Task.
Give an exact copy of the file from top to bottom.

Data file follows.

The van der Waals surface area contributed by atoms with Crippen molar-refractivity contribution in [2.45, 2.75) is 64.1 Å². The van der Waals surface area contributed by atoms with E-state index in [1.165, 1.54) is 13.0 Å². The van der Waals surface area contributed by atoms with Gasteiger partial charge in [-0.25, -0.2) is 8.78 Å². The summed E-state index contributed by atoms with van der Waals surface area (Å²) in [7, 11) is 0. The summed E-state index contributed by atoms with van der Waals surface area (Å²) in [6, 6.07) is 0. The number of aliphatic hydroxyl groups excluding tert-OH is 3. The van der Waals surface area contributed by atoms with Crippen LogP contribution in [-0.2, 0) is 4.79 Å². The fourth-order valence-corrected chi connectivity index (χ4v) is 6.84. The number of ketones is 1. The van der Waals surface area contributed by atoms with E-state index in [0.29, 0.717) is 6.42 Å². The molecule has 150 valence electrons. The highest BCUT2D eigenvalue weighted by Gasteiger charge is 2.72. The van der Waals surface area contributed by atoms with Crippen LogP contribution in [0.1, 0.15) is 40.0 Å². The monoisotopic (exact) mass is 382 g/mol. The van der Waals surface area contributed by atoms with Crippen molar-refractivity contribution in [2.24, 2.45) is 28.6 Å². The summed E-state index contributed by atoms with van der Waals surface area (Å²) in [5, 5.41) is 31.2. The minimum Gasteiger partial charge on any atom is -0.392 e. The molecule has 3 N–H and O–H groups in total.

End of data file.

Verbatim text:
The van der Waals surface area contributed by atoms with Crippen molar-refractivity contribution in [2.45, 2.75) is 64.1 Å². The van der Waals surface area contributed by atoms with E-state index in [1.165, 1.54) is 13.0 Å². The van der Waals surface area contributed by atoms with Gasteiger partial charge in [-0.25, -0.2) is 8.78 Å². The summed E-state index contributed by atoms with van der Waals surface area (Å²) in [7, 11) is 0. The summed E-state index contributed by atoms with van der Waals surface area (Å²) in [6, 6.07) is 0. The number of aliphatic hydroxyl groups excluding tert-OH is 3. The van der Waals surface area contributed by atoms with Crippen LogP contribution in [-0.2, 0) is 4.79 Å². The fourth-order valence-corrected chi connectivity index (χ4v) is 6.84. The number of ketones is 1. The van der Waals surface area contributed by atoms with E-state index in [0.29, 0.717) is 6.42 Å². The molecule has 150 valence electrons. The highest BCUT2D eigenvalue weighted by Gasteiger charge is 2.72. The van der Waals surface area contributed by atoms with Crippen LogP contribution in [0.1, 0.15) is 40.0 Å². The monoisotopic (exact) mass is 382 g/mol. The van der Waals surface area contributed by atoms with Crippen molar-refractivity contribution in [2.24, 2.45) is 28.6 Å². The summed E-state index contributed by atoms with van der Waals surface area (Å²) in [5, 5.41) is 31.2. The minimum Gasteiger partial charge on any atom is -0.392 e. The molecule has 3 N–H and O–H groups in total.